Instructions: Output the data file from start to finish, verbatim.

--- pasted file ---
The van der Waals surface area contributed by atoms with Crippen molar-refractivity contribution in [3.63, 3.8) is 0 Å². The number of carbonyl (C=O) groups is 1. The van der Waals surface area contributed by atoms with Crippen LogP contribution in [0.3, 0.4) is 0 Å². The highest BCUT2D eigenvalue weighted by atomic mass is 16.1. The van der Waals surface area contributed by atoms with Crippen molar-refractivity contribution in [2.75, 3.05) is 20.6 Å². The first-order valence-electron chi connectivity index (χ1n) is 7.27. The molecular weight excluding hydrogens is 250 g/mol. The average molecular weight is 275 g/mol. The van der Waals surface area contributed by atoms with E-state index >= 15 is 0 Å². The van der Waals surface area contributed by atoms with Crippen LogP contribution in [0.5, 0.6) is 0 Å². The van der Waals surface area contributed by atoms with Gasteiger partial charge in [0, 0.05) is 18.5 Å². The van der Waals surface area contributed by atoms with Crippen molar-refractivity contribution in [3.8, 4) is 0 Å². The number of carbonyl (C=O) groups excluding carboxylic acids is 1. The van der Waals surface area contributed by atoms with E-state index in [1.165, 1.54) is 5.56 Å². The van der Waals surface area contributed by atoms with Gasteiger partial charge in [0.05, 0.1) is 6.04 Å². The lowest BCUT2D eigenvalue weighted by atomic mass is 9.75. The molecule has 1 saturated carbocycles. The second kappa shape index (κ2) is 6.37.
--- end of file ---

The van der Waals surface area contributed by atoms with Crippen molar-refractivity contribution in [3.63, 3.8) is 0 Å². The number of carbonyl (C=O) groups is 1. The van der Waals surface area contributed by atoms with Crippen LogP contribution in [0.3, 0.4) is 0 Å². The highest BCUT2D eigenvalue weighted by atomic mass is 16.1. The van der Waals surface area contributed by atoms with Crippen molar-refractivity contribution in [2.75, 3.05) is 20.6 Å². The first-order valence-electron chi connectivity index (χ1n) is 7.27. The molecular weight excluding hydrogens is 250 g/mol. The average molecular weight is 275 g/mol. The van der Waals surface area contributed by atoms with E-state index >= 15 is 0 Å². The van der Waals surface area contributed by atoms with Crippen LogP contribution in [0.5, 0.6) is 0 Å². The van der Waals surface area contributed by atoms with Gasteiger partial charge in [0, 0.05) is 18.5 Å². The van der Waals surface area contributed by atoms with Crippen molar-refractivity contribution in [3.8, 4) is 0 Å². The number of carbonyl (C=O) groups excluding carboxylic acids is 1. The van der Waals surface area contributed by atoms with E-state index in [1.165, 1.54) is 5.56 Å². The van der Waals surface area contributed by atoms with Gasteiger partial charge in [0.05, 0.1) is 6.04 Å². The lowest BCUT2D eigenvalue weighted by atomic mass is 9.75. The molecule has 1 saturated carbocycles. The second kappa shape index (κ2) is 6.37.